How could I resist the idea to celebrate American Independence with an iconically Indian dessert? If you're, in any way, familiar with my ways, the answer should come pat.
Some call it a drink, others say it's a frozen ice cream meal. Falooda is a combination of this and more, but really can't be defined. It's a favorite sweet course that spans across the Indian subcontinent and is shared by many of its Asian neighbors.
What is falooda? Served in a glass, it is a rich, textured cream( think ice cream Sundae on steroids). Ingredients most often include sweet basil seeds, vermicelli, flavored gelatin, rose syrup, milk, ice cream and fruits. Although you can toy with a number of ingredients, you really shouldn't get past the ones just mentioned.
A large enough display is essential to layer falooda components. Sheeted and wedged together, the visual alone is spectacular, sending the truth that you really do eat with your eyes first. Elements build in exponential awe with each potential bite.
In no uncertainty, all the distinct factors shine, transcending to a more magnificent end product, much like the country I live in. Isn't it good to see a motley of components, quite amazingly different, stupendous as a whole while retaining their individual identity?
It makes me happy to know today's story might be the only result in Google searches tag-lined "red, white and blue falooda".
Here it is, our Fourth of July centerpiece imported from Asia, aflush in the day's patriotic color.
Besides its simplicity, the recipe is highly tweakable and can adjust to many a holiday theme or midnight craving relegated to icebox leftovers.
Finally, I'll raise my glass, a betoken to my first heritage in making my second heritage a bit more special.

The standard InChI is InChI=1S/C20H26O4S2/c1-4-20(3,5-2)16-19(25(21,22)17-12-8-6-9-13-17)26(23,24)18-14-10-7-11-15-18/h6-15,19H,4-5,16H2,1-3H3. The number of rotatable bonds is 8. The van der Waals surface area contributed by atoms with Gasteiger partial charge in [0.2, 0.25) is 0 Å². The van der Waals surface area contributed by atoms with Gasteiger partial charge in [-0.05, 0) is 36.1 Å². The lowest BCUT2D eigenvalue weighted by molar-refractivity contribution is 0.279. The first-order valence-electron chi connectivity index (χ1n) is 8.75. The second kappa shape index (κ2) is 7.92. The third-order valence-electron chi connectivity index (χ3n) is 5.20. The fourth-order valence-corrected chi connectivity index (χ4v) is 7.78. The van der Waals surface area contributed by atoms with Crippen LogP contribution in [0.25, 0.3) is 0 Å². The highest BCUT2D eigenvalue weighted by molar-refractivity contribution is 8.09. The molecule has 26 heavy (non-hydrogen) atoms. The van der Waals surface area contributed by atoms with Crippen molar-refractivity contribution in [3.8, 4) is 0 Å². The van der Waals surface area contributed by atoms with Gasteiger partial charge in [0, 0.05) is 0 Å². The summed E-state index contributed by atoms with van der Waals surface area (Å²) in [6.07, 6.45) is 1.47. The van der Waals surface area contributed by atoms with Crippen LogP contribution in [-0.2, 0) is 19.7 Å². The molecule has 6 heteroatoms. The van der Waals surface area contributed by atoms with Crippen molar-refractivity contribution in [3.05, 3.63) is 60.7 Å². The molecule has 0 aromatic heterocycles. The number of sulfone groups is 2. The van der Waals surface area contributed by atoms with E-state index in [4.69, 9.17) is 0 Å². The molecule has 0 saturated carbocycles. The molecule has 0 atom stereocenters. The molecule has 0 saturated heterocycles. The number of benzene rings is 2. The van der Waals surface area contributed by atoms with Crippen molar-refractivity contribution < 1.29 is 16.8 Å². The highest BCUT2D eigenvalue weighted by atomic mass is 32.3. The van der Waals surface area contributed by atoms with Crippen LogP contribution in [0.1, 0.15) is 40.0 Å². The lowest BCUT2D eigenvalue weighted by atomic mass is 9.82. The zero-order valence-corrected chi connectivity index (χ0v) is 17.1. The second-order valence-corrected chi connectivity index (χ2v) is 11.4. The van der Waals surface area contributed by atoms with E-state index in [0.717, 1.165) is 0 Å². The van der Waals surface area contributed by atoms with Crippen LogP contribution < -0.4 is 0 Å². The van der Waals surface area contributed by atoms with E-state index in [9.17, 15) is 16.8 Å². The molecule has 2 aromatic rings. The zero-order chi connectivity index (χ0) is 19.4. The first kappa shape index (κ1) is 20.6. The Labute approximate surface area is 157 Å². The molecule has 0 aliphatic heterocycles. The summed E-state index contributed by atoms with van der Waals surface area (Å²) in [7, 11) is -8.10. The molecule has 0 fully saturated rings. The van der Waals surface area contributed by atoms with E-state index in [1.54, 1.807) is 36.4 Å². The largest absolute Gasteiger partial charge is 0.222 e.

Namaste and happy birthday, America!
- ¼ cup sweet basil seeds( can sub with chia seeds)
- 4 cups water
- 1 ½ milk ( 2% and higher)
- ¼ cup sugar
- ½ cup cooked vermicelli noodles
- strawberry gelatin , prepared from the .3 ounce box and refrigerated
- 4 -6 tbsp rose syrup
- vanilla ice cream
- ¼ cup slivered almonds or pistachios
- maraschino cherries, separated from syrup.
Directions and assembly:
- Soak the basil seeds in 1 cup water until gelled and larger in size, about 20-30 minutes. Strain and keep aside
- Heat the milk with the sugar. Boil and reduce flame until mixture is slightly thickened, about 5-6 minutes. Set aside to cool.
- Cook the vermicelli noodles in the remaining water. Boil 5 minutes. Strain vermicelli. Keep aside.
- Refrigerate the basil seeds, thickened milk and vermicelli at least an hour before assembly, until cold.
- When ready to assemble, have 3-4 serving glasses ready
- Take out falooda ingredients from the refrigerator.
- Cut the gelatin into half inch cubes.
- Spoon rose syrup into the bottom to coat the bottom and sides of each glass.
- Layer with 1 tablespoon vermicelli, 1/2 teaspoon basil seeds, pinch of rose syrup, thickened milk, and a few gelatin cubes.
- You can repeat the layering, depending on the length of the glass. Top with one to two scoops of ice cream.
- Garnish with almonds/pistachios and cherries.
Notes: You may have more than enough to make faloodas for a few more days. Chill surplus ingredients until ready to use.
I've used blueberries and strawberries for color. You can use any number of fruits/dry fruits to make yours pretty/delicious too.
Fourth of July recipes~
2019: red, white and blue cake
2017: star spangled meringues
2013: Crostata di marmellata
2012: Fourth of July tarts
“For you were called to freedom, brothers. Only do not use your freedom as an opportunity for the flesh, but through love serve one another.” -Galatians 5:13